Ute Röschenthaler
IFK_Senior Fellow

Duration of fellowship
01. October 2019 bis 31. January 2020

Ute Röschenthaler


From China to the Sahel: The Rise of Green Tea in West Africa


The project examines tea as a global product that has traveled across different times and continents, political economies, cultural contexts, and religious affiliations until it reached Mali, in West Africa, and adjacent countries. In these countries, green tea became the dominant drink—and not black tea or coffee, which had been colonially introduced. The tea leaves did not arrive alone but together with the necessary equipment, prescriptions for preparation and consumption, and meanings that translate differently along the beverage’s pathways. Regional modifications in equipment, consumption, and interpretation of green tea can be understood as cultural translations of one and the same cultural good and its material and immaterial components. The project explores such cultural translations in relation to another beverage, coffee, which likewise has a global dissemination history, but with distinct similarities and key differences in equipment, consumption, and interpretation.


Ute Röschenthaler studied anthropology, journalism, and German literature at the Free University of Berlin, where she also received her Ph.D. for a study on women’s arts in Cameroon and Nigeria. She worked on art projects in Paris, at the Cluster of Excellence “The Formation of Normative Orders,” and on the project “Africa’s Asian Options” in Frankfurt. Her second book considers the history of cult associations in the Cross River region.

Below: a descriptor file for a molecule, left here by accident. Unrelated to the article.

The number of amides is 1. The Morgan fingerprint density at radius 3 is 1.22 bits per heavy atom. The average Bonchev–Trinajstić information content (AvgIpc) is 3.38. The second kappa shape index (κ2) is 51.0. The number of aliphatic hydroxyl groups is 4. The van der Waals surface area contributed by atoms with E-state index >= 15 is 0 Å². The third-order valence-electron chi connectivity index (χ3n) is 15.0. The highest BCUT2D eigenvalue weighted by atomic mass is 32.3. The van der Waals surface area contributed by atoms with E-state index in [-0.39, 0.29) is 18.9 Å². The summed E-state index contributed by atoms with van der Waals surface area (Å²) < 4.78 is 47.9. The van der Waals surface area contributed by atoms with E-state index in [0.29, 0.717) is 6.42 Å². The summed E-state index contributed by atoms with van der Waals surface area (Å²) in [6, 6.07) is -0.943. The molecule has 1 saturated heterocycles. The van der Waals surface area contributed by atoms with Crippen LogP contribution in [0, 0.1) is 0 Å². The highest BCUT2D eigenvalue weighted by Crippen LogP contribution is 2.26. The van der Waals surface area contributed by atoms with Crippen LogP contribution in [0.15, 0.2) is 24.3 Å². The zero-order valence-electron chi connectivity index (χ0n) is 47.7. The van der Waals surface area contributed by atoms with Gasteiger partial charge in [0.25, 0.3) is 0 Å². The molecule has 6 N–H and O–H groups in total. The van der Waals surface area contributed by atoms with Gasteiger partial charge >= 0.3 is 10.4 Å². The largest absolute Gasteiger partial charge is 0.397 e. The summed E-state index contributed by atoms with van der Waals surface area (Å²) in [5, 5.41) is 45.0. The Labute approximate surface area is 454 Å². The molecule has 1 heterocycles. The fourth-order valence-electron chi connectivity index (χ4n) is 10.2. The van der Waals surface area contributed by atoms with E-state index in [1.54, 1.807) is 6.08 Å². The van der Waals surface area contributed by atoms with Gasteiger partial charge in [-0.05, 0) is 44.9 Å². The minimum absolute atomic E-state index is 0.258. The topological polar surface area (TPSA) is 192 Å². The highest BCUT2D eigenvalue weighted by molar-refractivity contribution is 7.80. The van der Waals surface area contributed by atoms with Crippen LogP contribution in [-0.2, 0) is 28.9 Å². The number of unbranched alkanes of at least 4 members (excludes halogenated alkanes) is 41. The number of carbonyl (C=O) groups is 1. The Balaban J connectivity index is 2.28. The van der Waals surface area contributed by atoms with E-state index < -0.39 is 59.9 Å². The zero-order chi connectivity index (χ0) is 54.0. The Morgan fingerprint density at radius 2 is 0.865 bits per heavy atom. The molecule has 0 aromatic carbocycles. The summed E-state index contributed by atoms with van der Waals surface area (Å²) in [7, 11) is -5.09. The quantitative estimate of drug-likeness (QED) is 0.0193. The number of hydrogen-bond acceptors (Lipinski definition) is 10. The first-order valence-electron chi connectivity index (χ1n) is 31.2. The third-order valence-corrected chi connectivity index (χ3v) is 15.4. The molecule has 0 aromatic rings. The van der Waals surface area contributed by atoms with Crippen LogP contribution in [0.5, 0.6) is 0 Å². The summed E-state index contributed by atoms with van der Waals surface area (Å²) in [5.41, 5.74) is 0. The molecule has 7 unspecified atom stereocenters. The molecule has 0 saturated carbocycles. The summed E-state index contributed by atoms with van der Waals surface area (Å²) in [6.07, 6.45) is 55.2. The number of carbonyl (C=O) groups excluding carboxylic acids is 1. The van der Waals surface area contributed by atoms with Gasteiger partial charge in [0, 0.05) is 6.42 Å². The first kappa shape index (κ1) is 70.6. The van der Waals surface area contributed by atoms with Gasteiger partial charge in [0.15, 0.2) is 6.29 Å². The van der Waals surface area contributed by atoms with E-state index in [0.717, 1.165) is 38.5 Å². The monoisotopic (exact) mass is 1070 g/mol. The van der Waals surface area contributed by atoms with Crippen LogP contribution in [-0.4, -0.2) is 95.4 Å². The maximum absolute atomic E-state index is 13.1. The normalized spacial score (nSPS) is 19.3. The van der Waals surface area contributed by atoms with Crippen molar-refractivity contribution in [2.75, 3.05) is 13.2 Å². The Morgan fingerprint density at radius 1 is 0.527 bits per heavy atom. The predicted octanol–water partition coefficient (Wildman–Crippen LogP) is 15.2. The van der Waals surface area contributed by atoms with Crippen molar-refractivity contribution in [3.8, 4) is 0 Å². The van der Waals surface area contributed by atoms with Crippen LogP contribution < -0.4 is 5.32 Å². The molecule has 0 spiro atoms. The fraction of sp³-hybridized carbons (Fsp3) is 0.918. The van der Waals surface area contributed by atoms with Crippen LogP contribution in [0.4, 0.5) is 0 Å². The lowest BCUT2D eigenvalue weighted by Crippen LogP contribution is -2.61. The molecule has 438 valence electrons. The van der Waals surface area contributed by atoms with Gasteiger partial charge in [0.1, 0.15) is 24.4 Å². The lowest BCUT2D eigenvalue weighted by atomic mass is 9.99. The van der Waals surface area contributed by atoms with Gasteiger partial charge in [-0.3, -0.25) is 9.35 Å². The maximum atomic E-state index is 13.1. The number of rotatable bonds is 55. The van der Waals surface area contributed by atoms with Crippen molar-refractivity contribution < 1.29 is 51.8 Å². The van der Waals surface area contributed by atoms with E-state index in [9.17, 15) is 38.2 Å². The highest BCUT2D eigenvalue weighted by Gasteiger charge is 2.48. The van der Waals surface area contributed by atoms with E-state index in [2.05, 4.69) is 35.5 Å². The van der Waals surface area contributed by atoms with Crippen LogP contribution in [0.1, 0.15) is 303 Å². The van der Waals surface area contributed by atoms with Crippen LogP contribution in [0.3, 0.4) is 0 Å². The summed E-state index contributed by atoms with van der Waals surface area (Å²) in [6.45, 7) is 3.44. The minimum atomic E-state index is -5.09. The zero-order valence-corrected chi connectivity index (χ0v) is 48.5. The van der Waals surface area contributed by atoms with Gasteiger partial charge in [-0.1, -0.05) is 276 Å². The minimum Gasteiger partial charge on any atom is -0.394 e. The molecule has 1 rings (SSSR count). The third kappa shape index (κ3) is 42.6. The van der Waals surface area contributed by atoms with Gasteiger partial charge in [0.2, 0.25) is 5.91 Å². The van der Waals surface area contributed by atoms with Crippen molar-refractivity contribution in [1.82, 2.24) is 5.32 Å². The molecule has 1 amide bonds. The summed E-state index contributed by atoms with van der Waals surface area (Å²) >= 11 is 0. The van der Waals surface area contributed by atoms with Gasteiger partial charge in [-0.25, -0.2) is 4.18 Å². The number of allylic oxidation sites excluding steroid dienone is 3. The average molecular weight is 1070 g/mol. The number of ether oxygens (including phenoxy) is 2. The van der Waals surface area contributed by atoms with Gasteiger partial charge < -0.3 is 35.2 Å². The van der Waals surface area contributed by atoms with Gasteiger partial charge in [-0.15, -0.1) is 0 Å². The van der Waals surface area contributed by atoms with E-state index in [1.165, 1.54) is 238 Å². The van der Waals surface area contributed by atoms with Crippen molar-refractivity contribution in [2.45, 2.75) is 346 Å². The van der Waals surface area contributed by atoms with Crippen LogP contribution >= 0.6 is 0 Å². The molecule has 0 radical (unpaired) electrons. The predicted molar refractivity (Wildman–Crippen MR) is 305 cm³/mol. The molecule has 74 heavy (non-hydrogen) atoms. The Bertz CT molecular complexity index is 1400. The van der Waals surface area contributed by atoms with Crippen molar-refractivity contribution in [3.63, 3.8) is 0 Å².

with Alessandro Jedlowski (eds.), Mobility between Africa, Asia and Latin America: Economic Networks, Cultural Interaction and Aspirations of Success, London 2017; with Mamadou Diawara (eds.), Copyright Africa: How Intellectual Property, Media and Markets Transform Immaterial Cultural Goods, Canon Pyon 2016; with Dorothea Schulz (eds.), Cultural Entrepreneurship in Africa, London 2016.

  • Lecture

Tea was traded from China to Mali in West Africa across different geographical regions, political economies, cultural contexts, and religious affiliations. It was received by enthusiastic consumers, stern critics, and often assumed national importance, following its translation into local meanings and cultural practices.